The passenger plane wanted to land at LAX, but its nosewheel was stuck 90 degrees to the left. This meant landing with a crooked wheel, endangering the lives of the 140 passengers and six crew members on board. This happened at the same time that my driver and I entered Bend, Oregon, for the BendFilm Festival. Born the year before, in 2004, the festival focused on independent films and was organized by a community with lots of people who worked in Hollywood. To my surprise, Bend was not just a town in the middle of Oregon, but a virtual suburb of Los Angeles.
As we entered Bend, the plane landed with a burst of flames. No one died. We met our host, a doctor. We were shown to his place. He and his wife were happy to have a filmmaker in their home. He gave me some drugs. The next day, a movie I made with Rob Devor, Police Beat, was screened in a packed theater. And the day after that, there was a ceremony for the festival's awards. I won something, but there was no money attached to it. Another film, however, The Puffy Chair, did win an award that came with a cash prize—$10,000. One of its makers, Jay Duplass, was there to pick up the check. He gave a speech. It was not long. People clapped. That was the moment the Duplass brothers entered my life.
Four years later, I saw Jay's brother, Mark Duplass, on-screen. He was one of the main characters in Lynn Shelton's breakout movie, Humpday. The following year, Mark Duplass produced Linas Phillips's Bass Ackwards. Phillips lived in Seattle at the time, and his film was shot by Sean Porter, a cinematographer who got his start in this town. In 2011, Mark Duplass appeared alongside British actress Emily Blunt in local director Lynn Shelton's fourth feature, Your Sister's Sister. The film takes place on an island accessed by a Washington State ferry. In 2012, Mark Duplass starred in Safety Not Guaranteed, a film set and shot in the Pacific Northwest, and photographed by Ben Kasulke, one of the four cinematographers who established the look of Seattle's new cinema.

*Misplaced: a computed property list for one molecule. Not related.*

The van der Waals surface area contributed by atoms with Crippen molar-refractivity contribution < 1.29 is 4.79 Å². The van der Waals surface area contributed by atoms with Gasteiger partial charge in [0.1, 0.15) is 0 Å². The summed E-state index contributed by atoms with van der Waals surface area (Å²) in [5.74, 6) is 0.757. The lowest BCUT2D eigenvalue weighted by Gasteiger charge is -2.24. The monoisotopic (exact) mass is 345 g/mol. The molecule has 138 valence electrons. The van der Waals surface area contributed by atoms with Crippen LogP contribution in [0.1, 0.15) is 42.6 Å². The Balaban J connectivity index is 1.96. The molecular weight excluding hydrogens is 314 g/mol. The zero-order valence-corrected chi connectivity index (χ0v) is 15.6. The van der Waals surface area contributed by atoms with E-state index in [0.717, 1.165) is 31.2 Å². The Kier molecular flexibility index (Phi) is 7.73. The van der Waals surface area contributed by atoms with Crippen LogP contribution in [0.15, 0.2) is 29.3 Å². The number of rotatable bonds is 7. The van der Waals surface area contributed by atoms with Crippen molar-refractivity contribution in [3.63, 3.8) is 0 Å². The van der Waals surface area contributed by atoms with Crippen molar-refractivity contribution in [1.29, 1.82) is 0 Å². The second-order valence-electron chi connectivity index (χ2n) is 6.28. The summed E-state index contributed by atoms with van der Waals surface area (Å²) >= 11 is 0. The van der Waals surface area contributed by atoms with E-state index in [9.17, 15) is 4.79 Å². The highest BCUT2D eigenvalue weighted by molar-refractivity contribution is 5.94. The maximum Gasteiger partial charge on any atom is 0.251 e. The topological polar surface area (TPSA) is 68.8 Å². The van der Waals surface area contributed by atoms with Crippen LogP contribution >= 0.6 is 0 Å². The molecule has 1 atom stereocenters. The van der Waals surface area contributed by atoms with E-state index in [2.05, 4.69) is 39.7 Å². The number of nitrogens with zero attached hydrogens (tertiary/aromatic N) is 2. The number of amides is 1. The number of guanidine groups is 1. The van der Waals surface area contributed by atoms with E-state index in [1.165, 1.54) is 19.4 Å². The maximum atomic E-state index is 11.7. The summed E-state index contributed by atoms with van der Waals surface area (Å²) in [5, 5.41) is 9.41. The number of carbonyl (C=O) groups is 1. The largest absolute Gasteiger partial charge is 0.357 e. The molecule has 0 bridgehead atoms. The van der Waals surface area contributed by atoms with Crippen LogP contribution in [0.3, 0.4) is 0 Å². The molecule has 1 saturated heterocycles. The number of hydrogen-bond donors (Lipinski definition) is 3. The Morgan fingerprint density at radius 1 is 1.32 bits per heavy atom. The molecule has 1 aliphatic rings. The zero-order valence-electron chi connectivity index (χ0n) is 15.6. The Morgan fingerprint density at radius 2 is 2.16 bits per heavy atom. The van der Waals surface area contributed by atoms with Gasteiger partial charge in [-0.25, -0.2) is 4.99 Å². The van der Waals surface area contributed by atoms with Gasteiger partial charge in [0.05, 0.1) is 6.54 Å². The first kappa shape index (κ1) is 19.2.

In 2015, Mel Eslyn, a Seattle producer, started working for Duplass Brothers Productions. Are you getting my drift? Those guys have a long and deep relationship with Seattle's film community. And so it is no surprise that their latest project, Room 104—which emerged from a deal with HBO—has two directors from Seattle, Dayna Hanson (who has a background in modern dance) and Megan Griffiths (who has directed five feature films). But before explaining how these prominent figures of the film community got roped into Room 104, I must explain what the show is about.
There has been much secrecy around the project because of its premise: Each episode is shot in the same room, which is in a hotel in an unnamed town, but each has a completely different story. Eslyn kept her cards close to the vest when discussing it, and would give me only the most general kinds of descriptions. One director made a horror film, another did a comedy, another a drama, and so on.
What did Dayna Hanson make? According to a recent correspondence: "In spring 2016, I was invited by Xan Aranda to pitch concepts for a dance-driven episode of Room 104. The experience was quick and intense, and happened in phases: After the producers chose the concept that interested them, I wrote a script that gave primacy to narrative, rather than dance. I felt the story had to be watertight. The writing process was iterative, with lots of notes from Mark Duplass and Xan." The episode is titled "Voyeurs."
I asked Megan Griffiths about her involvement in Room 104, and she wrote: "Mark Duplass e-mailed me directly to ask if I'd be interested in directing an episode he had written. I thought the writing was very human and hilarious, and I had been hoping to expand into episodic work for a while, so I leapt at the opportunity. While I was shooting the first episode, he asked if I'd direct another, which was extremely different tonally. I thrive working in different genres and was very grateful for Mark's confidence in me to be able to handle such diverse material."
And what was it like working with the Duplass brothers? "The fantastic team Mark and Jay assembled made me feel very creatively valued throughout," she said. Griffiths directed the episodes "The Missionaries" and "The Fight."
The first episode of Room 104 is "Ralphie," which was directed by a person who has nothing to do with Seattle's film scene (Sarah Adina Smith). But it is not a stretch to consider the Duplass brothers as part of Seattle's film scene.
Room 104 debuts on HBO this Fri., July 28.